Published by: FORM | 6-Dec-2017
FIELD OF LIGHT TO HONOUR ANZACSbIN MAJOR ALBANY INSTALLATION.bAn immersive art installation by Bruce Munro will illuminate the Avenue of Honour at Mt Clarence next year, paying homage to the Anzacs with 13,000 shining spheres marking the last sight of home for 41,000 troops who departed from Albany for the Great War. @CityofAlbanyEvents @city_of_albany #brucemunrostudio
The internationally renowned UK artist"s ephemeral landscape installation will reference the national flowers of Australia and New Zealand; honouring 100 years since the First World War"s end and celebrating Albany"s unique biodiversity with thousands of lights shining in the whites, yellows and golds of the wattle and the kowhai.

Highlighting the region"s unique sense of place and identity in sophisticated, contemporary ways, Field of Light: Avenue of Honour is expected to attract more than 28,500 people including 8,500 visitors from outside the Great Southern region.

The installation was commissioned by independent, non-profit cultural organisation FORM with the City of Albany and made possible by funding from the Australian Government through the Building Better Regions Fund and the State Government through Tourism Western Australia and Lotterywest. It will coincide with peak wildflower season and the conclusion of the Anzac Centenary commemorations, exhibiting from October 2018 through to Anzac Day in April 2019.

The installation"s thousands of glass spheres on slender stems will be "planted" along the avenue at Albany Heritage Park and the Desert Mounted Corps Memorial by scores of local volunteers, illuminating the tree-lined path with an artwork blooming at night like wildflowers after rain. Incorporating Munro"s motif use of light on an environmental scale to create an emotional response for the viewer, Field of Light: Avenue of Honour will symbolise wild beauty, sacrifice, courage and honour.

"It is too easy for our generation to forget the sacrifices that were made [and] it is difficult to attribute the freedoms that we take for granted today to a War that ended one hundred years ago," Bruce Munro said. "To be given an opportunity to create a work in remembrance of the Anzacs is a wonderful honour and a privilege. Albany would have been the last sight of home for many and this is a poignant thought."

Each iteration of the Field of Light is an organic piece that over time has stretched across fields, along city parks and through forested land, in urban squares, on building roofs and over rocky outcrops. It has inspired, led to love, healed sadness and has made people think. Munro"s most recent commission, Field of Light at Uluru, attracted more than 120,000 people in 12 months and was extended for a further year until March 2018.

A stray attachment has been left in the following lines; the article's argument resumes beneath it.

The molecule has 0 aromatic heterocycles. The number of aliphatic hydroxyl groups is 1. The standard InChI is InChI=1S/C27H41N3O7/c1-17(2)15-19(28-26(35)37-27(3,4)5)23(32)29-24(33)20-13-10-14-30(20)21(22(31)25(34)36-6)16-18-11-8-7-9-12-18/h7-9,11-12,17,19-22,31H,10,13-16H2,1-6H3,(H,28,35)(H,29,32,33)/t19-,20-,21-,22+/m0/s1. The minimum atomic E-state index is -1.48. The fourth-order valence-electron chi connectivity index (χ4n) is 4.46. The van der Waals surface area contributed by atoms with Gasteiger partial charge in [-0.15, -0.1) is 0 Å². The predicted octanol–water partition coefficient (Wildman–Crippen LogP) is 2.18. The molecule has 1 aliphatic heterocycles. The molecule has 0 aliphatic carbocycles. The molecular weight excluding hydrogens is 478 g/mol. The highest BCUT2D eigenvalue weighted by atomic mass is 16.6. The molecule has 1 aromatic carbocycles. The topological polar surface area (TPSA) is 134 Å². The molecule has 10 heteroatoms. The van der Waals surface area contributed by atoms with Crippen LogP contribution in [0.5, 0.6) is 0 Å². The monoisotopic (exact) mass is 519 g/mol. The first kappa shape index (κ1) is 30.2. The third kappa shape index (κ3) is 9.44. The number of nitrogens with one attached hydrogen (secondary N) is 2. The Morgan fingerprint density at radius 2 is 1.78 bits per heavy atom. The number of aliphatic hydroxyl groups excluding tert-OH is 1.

FORM"s Executive Director Lynda Dorrington said the Albany installation would translate the notion of memorial into an ephemeral and emotional encounter, inviting viewers to engage with the region"s landscape, environment and history through an immersive experience.

"This artwork will become a symbolic celebration of freedom and new life, emphasising beauty in diversity, growth and connection to one another," Ms Dorrington said.

"Field of Light: Avenue of Honour will draw locals and tourists to see Albany and Western Australia quite literally, in a different light."

About Bruce Munro

British artist Bruce Munro is best known for producing large immersive light-based installations, which often employ a massing of components by the thousands. An artistic diarist, he has spent over 30 years collecting and recording ideas and images in his sketchbooks, which he returns to over time as source material.

Language, literature, science, and music have also greatly influenced his work. Frequently, Bruce"s subject matter is his own experience of fleeting moments of rapport with the world and existence in its largest sense of being part of life"s essential pattern. His reoccurring motif is the use of light on an environmental scale in order to create an emotional response for the viewer.

Bruce completed a B.A. in Fine Arts at Bristol in 1982. Shortly after he moved to Sydney where he worked in design and lighting, inspired by Australia"s natural light and landscape. Returning to England in 1992 he settled in Wiltshire, where together with his wife, Serena, he raised four children.

Bruce"s work has been shown at Museums and Botanical Gardens internationally, notably, Longwood Gardens, Pennsylvania, The Victoria & Albert Museum, London; Waddesdon Manor for the Rothschild Collection, Buckinghamshire; and Beyond Limits 2016 for Sothebys at Chatsworth House. His work Field of Light continues to be exhibited at Uluru, NT, Australia until March 2018. In September 2018 Bruce created Moon Blooms a permanent public art installation for the Bicester Shopping Village in Oxfordshire.

Bruce"s work is held in private and public museum collections internationally including Cheekwood Garden and Art Museum, TN, the Ashmolean Museum, Oxford, Texas Tech University TX

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